KNOWING YOUR “MACROS” – PROTEIN
This information is in an effort to help athletes understand where there calories are coming from. Carbohydrates, Proteins, and Fats are the nutrients our calories are made up of, and all three play an important, and albeit different role in our nutrition, which impacts both performance and recovery. Athletes should implement this information into their daily nutrition in order to maximize training, and performance in competitions.
WHAT IS PROTEIN?
- Proteins are often called the “building blocks” of the body.
- Proteins are made up of combinations of amino acids that serve various functions in the body.
- Protein is responsible for the repair and building of muscle tissue.
- Regular protein intake for athletes is essential.
HOW MUCH PROTEIN DO YOU REALLY NEED?
The American College of Sports Medicine recommends 0.7-1.0 grams of protein, per pound of body weight, per day, for athletes wanting to increase lean muscle tissue. (150 pound athlete = 105 – 150 grams of protein per day).
Most nutrition organizations recommend a very modest intake of 0.36 grams of protein per pound of body weight per day, (150 pound person = 54 grams of protein per day). However, these recommendations are for a person that does not participate in training for athletics, which often involves intense resistance training, and increased fatigue of muscle tissues.
While the recommendation for a strength athlete is almost twice the recommendation for a non-athlete, it should be noted that there is a limit to the “more is better” philosophy. While a strength athlete does need more protein in their diet, too much protein that is not used to repair tissue, or converted to energy, will be stored as fat.
WHEN TO CONSUME PROTEIN?
While the total amount of protein you eat in a day certainly impacts your muscle as well as overall health, people also need to pay attention to when they get that protein. The best way to approach protein consumption is to spread it out throughout the day into 4-6 meals. For example if an athlete was consuming 150 grams of protein a day they should spread it out over 5 meals, or about 30 grams per meal.
There is also evidence that supports the need for a fast absorbing protein source around training, due to the timing of the broken down muscle tissue. If an athlete consumes protein regularly throughout the day this should not be an issue, but I would still recommend a protein source within an hour of completing training.
HIGH PROTEIN FOODS:
Fish, 3 oz, 21 grams
Chicken, 3 oz, 21 grams
Turkey, 3 oz, 21 grams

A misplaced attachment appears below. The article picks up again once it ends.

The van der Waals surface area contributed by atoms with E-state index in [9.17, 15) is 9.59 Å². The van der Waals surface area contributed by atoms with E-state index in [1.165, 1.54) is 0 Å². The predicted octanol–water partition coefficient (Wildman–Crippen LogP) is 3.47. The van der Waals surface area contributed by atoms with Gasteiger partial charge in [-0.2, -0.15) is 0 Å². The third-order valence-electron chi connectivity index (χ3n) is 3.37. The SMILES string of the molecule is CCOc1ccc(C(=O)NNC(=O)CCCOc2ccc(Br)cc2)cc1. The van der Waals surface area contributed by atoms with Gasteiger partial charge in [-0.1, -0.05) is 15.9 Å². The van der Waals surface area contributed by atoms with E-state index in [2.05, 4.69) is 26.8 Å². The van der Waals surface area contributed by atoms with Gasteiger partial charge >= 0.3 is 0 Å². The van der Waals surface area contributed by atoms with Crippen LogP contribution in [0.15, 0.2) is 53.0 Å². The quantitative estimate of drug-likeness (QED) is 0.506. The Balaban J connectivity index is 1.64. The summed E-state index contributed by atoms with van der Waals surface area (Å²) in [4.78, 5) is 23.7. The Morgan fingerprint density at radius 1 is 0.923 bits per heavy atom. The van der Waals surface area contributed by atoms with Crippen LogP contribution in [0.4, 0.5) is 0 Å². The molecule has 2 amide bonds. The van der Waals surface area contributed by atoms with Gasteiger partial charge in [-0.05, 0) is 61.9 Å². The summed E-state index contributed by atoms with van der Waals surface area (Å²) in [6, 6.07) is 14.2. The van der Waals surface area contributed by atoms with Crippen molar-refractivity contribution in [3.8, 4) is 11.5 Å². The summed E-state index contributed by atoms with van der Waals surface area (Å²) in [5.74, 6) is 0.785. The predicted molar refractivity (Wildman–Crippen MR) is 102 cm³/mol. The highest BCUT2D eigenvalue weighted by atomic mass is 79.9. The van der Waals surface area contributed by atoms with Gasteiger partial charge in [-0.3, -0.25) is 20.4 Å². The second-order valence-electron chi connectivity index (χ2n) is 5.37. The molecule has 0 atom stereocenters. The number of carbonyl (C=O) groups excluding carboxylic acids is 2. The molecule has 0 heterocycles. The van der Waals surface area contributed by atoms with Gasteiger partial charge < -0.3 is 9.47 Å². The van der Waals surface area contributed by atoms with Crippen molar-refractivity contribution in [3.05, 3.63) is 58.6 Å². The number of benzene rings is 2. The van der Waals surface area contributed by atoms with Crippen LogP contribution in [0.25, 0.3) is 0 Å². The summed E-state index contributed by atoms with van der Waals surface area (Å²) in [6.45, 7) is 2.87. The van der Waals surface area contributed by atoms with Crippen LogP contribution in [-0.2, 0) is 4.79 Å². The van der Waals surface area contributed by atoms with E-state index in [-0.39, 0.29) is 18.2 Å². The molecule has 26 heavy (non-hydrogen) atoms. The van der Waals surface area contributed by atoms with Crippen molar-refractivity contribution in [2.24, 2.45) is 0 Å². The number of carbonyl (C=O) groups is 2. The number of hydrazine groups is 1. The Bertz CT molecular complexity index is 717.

Beef, 3 oz, 21 grams
Milk, 8 oz, 8 grams
Tofu, 3 oz, 15 grams
Yogurt, 8 oz, 8 grams
Cheese, 3 oz, 21 grams
Peanut butter, 2 tbsp, 8 grams
Eggs, 2 large, 13 grams
COMPLETE VS. INCOMPLETE PROTEINS
If you notice, most of our high protein food choices come from animal sources. These are called “Complete Proteins” and contain all 20 amino acids.
There are also plant sources that contain protein: Nuts, Grains, Beans, Vegetables, but these sources are missing one or more amino acids, making them “incomplete proteins.” You can obtain a complete protein by combining two or more incomplete proteins, which lack different amino acids. This becomes very important for vegan/vegetarian athletes, who don’t eat animal products, or if you’re relying on a non-animal source for your protein. An example of two incomplete proteins making a complete protein is peanut butter on wheat bread.
PROTEIN – ENERGY PROFILE
1 gram of Protein = 4 calories
You should not rely on protein as a primary energy source. Protein’s primary job is to rebuild and repair broken down muscle tissue. It can only do that or be converted to energy, not both.
Protein can and will provide energy to the body, but does not provide energy in as efficient of a way as either carbohydrates or fats do.
However, if the body’s glycogen stores begin to empty, due to lack of carbohydrate consumption, proteins take over as the body’s secondary source of energy. When this happens there is no nutrient left to repair or build muscle tissue.
Without proper carbohydrate consumption, to fill glycogen stores and fuel workouts, protein becomes useless for muscle growth.
WHERE DOES THE PROTEIN I CONSUME END UP?
Simply put, protein will end up being used for 3 things:
- Rebuild/Repair muscle tissue: this happens by consuming the right amount of protein and other nutrients at the right times while following a resistance training program. This is what we want.
- Converted into energy: this happens when we do not have enough carbohydrates to support the intensity of training being performed. This is not ideal because protein becomes used as an energy source, instead of repairing muscles.
- Converted into fat: this happens when we consume too much protein.
EXAMPLE PROTEIN CONSUMPTION THROUGHOUT THE DAY:
BODY WEIGHT: 150 Pounds
Daily grams of Protein: (0.8 g / lb) 120 grams
Breakfast: 20g (3 eggs)
Lunch: 20g (3 oz Turkey Breast)
Pre-workout snack: 20g (Yogurt & Almonds)
Post- workout snack: 20g (Milk- 8oz and Peanut Butter- 2tbsp)
Post- workout meal: 20g (3oz Chicken)
Dinner: 20g (3oz Fish or Beef)